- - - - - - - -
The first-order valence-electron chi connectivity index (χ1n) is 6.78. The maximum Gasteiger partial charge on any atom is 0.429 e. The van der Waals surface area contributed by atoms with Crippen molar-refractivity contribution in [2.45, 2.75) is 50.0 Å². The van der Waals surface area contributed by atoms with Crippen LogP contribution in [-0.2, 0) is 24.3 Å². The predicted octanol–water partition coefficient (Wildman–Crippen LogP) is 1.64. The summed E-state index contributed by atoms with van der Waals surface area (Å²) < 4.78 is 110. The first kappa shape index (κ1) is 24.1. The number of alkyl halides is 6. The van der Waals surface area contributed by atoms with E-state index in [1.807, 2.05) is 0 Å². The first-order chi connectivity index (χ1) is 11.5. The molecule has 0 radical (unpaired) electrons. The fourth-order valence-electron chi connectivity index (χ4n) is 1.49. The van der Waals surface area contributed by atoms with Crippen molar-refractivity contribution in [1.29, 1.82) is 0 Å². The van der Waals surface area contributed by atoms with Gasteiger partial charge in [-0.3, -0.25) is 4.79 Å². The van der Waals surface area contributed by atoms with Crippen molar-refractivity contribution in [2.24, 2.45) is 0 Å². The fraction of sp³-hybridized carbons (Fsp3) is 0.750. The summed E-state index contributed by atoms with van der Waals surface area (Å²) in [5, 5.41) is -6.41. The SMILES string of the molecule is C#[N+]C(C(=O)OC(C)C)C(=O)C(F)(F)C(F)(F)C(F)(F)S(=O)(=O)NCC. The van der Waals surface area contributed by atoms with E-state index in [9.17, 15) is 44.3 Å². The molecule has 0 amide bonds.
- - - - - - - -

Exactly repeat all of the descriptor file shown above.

The first-order valence-electron chi connectivity index (χ1n) is 6.78. The maximum Gasteiger partial charge on any atom is 0.429 e. The van der Waals surface area contributed by atoms with Crippen molar-refractivity contribution in [2.45, 2.75) is 50.0 Å². The van der Waals surface area contributed by atoms with Crippen LogP contribution in [-0.2, 0) is 24.3 Å². The predicted octanol–water partition coefficient (Wildman–Crippen LogP) is 1.64. The summed E-state index contributed by atoms with van der Waals surface area (Å²) < 4.78 is 110. The first kappa shape index (κ1) is 24.1. The number of alkyl halides is 6. The van der Waals surface area contributed by atoms with E-state index in [1.807, 2.05) is 0 Å². The first-order chi connectivity index (χ1) is 11.5. The molecule has 0 radical (unpaired) electrons. The fourth-order valence-electron chi connectivity index (χ4n) is 1.49. The van der Waals surface area contributed by atoms with Crippen molar-refractivity contribution in [1.29, 1.82) is 0 Å². The van der Waals surface area contributed by atoms with Gasteiger partial charge in [-0.3, -0.25) is 4.79 Å². The van der Waals surface area contributed by atoms with Crippen molar-refractivity contribution in [2.24, 2.45) is 0 Å². The fraction of sp³-hybridized carbons (Fsp3) is 0.750. The summed E-state index contributed by atoms with van der Waals surface area (Å²) in [5, 5.41) is -6.41. The SMILES string of the molecule is C#[N+]C(C(=O)OC(C)C)C(=O)C(F)(F)C(F)(F)C(F)(F)S(=O)(=O)NCC. The van der Waals surface area contributed by atoms with E-state index in [9.17, 15) is 44.3 Å². The molecule has 0 amide bonds.